Jul 21 2019
The Palestinian Prisoners’ Centre for Studies (PCHR) confirmed that there has been a remarkable increase in the number of arrests Israel has carried out against Palestinians in Jerusalem since the beginning of this year, monitoring more than 900 cases of arrests around the Holy City.
Media spokesman for the centre, researcher Riyad Al-Ashqar, said that the arrests taking place only in Jerusalem constitute one-third of the total arrests throughout the occupied Palestinian territories (oPt) during the first half of the year. The total amounted to 2,600 detention cases, indicating a clear targeting of Jerusalemites in order to deter them from protecting the holy sites and defending Al-Aqsa Mosque.
Al-Ashqar declared that the largest arrest campaign targeting Jerusalemites occurred in February, when the Golden Gate (Bab Al-Rahma) was opened to worshippers. Dozens of people were arrested including national leaders and clerics, namely Sheikh Abdul Azim Salhab, Head of the Jerusalem Awqaf Council and his deputy, Najeh Bkerat. Sheikh Raed Dana was removed from Al-Aqsa for six months and Palestinian Prisoner’s Society (PPS) director in Jerusalem, Nasser Qaws, was arrested.
Al-Ashqar also highlighted that the arrests targeted different groups of Jerusalemites in all the villages, towns and neighbourhoods of the city. Al-Issawiya was the most affected by these arrests – amounting to 295 – followed by 130 in Shu’afat, 120 in Silwan, 105 in the Old City and 65 in the Al-Aqsa compound.
Al-Ashqar also pointed out that arrests targeting children in Jerusalem amounted to 300 cases – one third of the arrests since early 2019 – among whom there were more than 17 children under the age of 12.
Among those arrested was Ali Taha, a 16-year-old who was shot by Israeli forces at a roadblock outside Shu’afat refugee camp. He was arrested, dragged to the ground and denied medical treatment. Fifteen-year-old Mohammed Issam Al-Qawasmi was shot in the back by Mista’arvim (undercover Israeli forces) in the same camp. He was seriously injured and is currently undergoing treatment while being handcuffed to the hospital bed.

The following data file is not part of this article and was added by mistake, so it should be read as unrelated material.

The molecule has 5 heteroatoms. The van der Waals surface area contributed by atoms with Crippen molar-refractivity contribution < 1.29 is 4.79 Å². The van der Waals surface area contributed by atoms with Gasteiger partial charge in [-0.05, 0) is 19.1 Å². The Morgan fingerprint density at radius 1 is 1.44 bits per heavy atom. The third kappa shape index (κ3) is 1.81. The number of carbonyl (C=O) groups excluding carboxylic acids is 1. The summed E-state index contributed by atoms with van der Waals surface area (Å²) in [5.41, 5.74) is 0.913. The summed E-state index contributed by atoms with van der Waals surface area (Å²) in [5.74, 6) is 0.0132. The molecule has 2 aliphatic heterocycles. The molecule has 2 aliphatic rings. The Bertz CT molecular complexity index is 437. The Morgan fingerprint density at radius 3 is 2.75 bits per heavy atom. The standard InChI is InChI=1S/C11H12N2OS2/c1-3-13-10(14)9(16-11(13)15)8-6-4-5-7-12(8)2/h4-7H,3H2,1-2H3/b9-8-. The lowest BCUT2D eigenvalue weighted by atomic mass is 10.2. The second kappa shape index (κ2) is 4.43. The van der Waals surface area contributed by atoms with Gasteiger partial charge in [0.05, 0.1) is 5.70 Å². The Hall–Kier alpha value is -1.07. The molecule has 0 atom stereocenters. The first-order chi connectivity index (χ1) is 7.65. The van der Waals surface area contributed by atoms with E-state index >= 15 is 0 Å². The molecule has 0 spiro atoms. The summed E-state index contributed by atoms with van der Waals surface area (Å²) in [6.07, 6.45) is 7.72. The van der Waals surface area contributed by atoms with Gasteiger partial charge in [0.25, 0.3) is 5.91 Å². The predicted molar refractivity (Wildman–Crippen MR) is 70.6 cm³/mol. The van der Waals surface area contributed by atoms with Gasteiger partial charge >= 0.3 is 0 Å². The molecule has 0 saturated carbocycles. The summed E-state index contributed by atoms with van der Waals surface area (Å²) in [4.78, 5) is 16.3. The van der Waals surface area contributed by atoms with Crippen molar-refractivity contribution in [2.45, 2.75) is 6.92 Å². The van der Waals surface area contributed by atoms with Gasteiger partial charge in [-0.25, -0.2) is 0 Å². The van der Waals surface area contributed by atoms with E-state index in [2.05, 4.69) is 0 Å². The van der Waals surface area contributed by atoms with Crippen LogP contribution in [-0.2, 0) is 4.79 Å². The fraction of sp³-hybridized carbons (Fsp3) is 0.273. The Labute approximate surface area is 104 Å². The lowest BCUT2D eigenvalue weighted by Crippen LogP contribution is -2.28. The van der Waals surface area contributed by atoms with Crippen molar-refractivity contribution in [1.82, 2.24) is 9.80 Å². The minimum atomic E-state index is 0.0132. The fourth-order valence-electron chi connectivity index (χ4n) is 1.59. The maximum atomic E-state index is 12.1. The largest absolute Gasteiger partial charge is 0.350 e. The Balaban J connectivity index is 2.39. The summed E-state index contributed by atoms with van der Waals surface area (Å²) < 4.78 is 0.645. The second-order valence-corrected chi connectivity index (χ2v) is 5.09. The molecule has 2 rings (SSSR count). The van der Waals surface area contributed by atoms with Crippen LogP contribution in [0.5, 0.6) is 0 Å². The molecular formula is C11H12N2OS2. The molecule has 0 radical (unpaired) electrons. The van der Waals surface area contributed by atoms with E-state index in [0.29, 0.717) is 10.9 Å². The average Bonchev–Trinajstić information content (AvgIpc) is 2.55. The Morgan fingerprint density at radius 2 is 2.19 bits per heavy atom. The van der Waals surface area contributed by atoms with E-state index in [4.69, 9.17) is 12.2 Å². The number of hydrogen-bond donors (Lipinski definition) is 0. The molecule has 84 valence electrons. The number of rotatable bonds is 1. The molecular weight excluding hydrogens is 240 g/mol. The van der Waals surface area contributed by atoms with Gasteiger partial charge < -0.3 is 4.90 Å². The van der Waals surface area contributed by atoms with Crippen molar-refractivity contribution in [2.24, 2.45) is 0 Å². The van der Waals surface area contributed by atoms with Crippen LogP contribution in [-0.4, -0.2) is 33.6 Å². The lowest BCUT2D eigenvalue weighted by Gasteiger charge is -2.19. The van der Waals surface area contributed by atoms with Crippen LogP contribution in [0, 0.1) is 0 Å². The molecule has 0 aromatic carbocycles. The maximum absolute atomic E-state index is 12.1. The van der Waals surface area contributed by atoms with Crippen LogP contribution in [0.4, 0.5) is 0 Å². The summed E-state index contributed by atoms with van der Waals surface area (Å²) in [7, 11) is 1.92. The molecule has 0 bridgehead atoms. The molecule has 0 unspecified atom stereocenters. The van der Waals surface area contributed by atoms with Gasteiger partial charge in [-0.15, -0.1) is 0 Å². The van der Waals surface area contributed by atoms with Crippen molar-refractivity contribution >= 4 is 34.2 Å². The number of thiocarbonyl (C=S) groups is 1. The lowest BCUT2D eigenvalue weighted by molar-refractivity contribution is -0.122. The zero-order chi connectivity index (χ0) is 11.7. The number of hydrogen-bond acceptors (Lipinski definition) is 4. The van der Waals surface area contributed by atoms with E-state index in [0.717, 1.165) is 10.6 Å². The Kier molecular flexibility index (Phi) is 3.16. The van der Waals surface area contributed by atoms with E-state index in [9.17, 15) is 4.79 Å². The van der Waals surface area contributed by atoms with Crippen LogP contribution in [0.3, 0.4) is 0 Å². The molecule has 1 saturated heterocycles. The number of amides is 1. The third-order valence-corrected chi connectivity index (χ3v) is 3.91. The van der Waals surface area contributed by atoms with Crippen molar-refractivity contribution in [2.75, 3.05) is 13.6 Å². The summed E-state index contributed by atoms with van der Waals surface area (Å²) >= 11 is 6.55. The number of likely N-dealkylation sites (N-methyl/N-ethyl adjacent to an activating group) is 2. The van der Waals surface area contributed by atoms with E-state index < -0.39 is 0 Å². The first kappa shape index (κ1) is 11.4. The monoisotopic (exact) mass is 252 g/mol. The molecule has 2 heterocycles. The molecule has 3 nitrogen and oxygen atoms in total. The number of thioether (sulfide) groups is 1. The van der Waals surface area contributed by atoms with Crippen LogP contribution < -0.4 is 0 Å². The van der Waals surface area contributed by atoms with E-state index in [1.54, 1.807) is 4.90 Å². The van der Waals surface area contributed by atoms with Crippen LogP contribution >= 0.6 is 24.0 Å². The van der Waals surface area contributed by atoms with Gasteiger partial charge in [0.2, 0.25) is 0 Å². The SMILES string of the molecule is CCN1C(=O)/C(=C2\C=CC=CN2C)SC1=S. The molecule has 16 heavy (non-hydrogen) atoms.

Israel did not only order Jerusalemite children to be arrested but also subjected them to house arrest, which stipulates the child must stay inside the house for certain periods of time. Thus, the child is prohibited from leaving the house even for treatment or study. Other children had to be expelled from their homes and pay heavy fines after being brought before Israeli courts. They were sentenced to actual prison terms accompanied by a fine, or a fine in exchange for their release.
Al-Ashqar added that Israel’s campaigns also targeted women, especially those staying at Al-Aqsa Mosque. The number of arrests among women and girls in Jerusalem amounted to 43, including minors. Most were released on condition of house arrest or expulsion from Al-Aqsa.
Among the women arrested was Ghadeer Al-Amouri, an employee of the Commission of Detainees Affairs. She was released in exchange for five days of house arrest and a heavy fine. Nineteen-year-old Fatma Suleiman was also arrested after Israeli forces stormed her family home; she was released hours later on condition of house arrest. Meanwhile 17-year-old Magda Ahmed Askar was arrested after Israeli forces also broke into her family’s home.
Females staying at Al-Aqsa Mosque were also subject to arrest and summoning, most notably Aya Abu Nab, Hanadi Halawani, Khadija Khois and Nazmiya Bkerat, an employee at the Manuscripts Section at Al-Aqsa. Hala Al-Sherif, from Damascus Gate, was arrested for raising the Palestinian flag during a march by Israeli settlers carrying Israeli flags.
Three of the prisoners’ mothers were arrested “immediately after they left Al-Aqsa Mosque and were subjected to investigation at Qishla police station in the Old City of Jerusalem”. These were Khouloud Al-A’war, mother of detainee Suhaib Al-A’war, Iman Al-A’war, mother of detainee Mohammed Al-A’war, and Najah Awda.
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